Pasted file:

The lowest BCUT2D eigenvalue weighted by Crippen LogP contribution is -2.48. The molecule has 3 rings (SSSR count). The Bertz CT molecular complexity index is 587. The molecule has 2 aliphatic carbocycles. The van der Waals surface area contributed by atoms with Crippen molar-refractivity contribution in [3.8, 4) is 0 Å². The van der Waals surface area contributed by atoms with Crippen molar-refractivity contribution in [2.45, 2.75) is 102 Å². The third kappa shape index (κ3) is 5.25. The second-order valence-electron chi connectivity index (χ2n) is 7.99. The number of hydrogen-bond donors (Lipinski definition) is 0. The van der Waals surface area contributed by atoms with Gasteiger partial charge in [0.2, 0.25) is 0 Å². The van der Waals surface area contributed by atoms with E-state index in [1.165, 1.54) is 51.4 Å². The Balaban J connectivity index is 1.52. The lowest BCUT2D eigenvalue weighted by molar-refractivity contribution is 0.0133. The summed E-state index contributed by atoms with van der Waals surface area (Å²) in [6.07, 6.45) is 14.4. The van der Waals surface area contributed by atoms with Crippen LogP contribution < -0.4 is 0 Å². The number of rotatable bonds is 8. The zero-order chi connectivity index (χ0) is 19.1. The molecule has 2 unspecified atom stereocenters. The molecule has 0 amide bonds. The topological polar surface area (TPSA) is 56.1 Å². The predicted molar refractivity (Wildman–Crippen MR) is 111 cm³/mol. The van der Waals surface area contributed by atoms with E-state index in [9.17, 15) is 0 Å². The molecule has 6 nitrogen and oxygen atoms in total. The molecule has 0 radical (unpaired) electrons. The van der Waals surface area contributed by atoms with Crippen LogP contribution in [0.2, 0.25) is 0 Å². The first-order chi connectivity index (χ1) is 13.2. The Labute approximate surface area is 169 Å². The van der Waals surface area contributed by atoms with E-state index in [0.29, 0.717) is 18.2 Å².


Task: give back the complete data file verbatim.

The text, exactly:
The lowest BCUT2D eigenvalue weighted by Crippen LogP contribution is -2.48. The molecule has 3 rings (SSSR count). The Bertz CT molecular complexity index is 587. The molecule has 2 aliphatic carbocycles. The van der Waals surface area contributed by atoms with Crippen molar-refractivity contribution in [3.8, 4) is 0 Å². The van der Waals surface area contributed by atoms with Crippen molar-refractivity contribution in [2.45, 2.75) is 102 Å². The third kappa shape index (κ3) is 5.25. The second-order valence-electron chi connectivity index (χ2n) is 7.99. The number of hydrogen-bond donors (Lipinski definition) is 0. The van der Waals surface area contributed by atoms with Gasteiger partial charge in [0.2, 0.25) is 0 Å². The van der Waals surface area contributed by atoms with E-state index in [1.165, 1.54) is 51.4 Å². The Balaban J connectivity index is 1.52. The lowest BCUT2D eigenvalue weighted by molar-refractivity contribution is 0.0133. The summed E-state index contributed by atoms with van der Waals surface area (Å²) in [6.07, 6.45) is 14.4. The van der Waals surface area contributed by atoms with Crippen LogP contribution < -0.4 is 0 Å². The number of rotatable bonds is 8. The zero-order chi connectivity index (χ0) is 19.1. The molecule has 2 unspecified atom stereocenters. The molecule has 0 amide bonds. The topological polar surface area (TPSA) is 56.1 Å². The predicted molar refractivity (Wildman–Crippen MR) is 111 cm³/mol. The van der Waals surface area contributed by atoms with E-state index in [9.17, 15) is 0 Å². The molecule has 6 nitrogen and oxygen atoms in total. The molecule has 0 radical (unpaired) electrons. The van der Waals surface area contributed by atoms with Crippen LogP contribution in [0.2, 0.25) is 0 Å². The first-order chi connectivity index (χ1) is 13.2. The Labute approximate surface area is 169 Å². The van der Waals surface area contributed by atoms with E-state index in [0.29, 0.717) is 18.2 Å².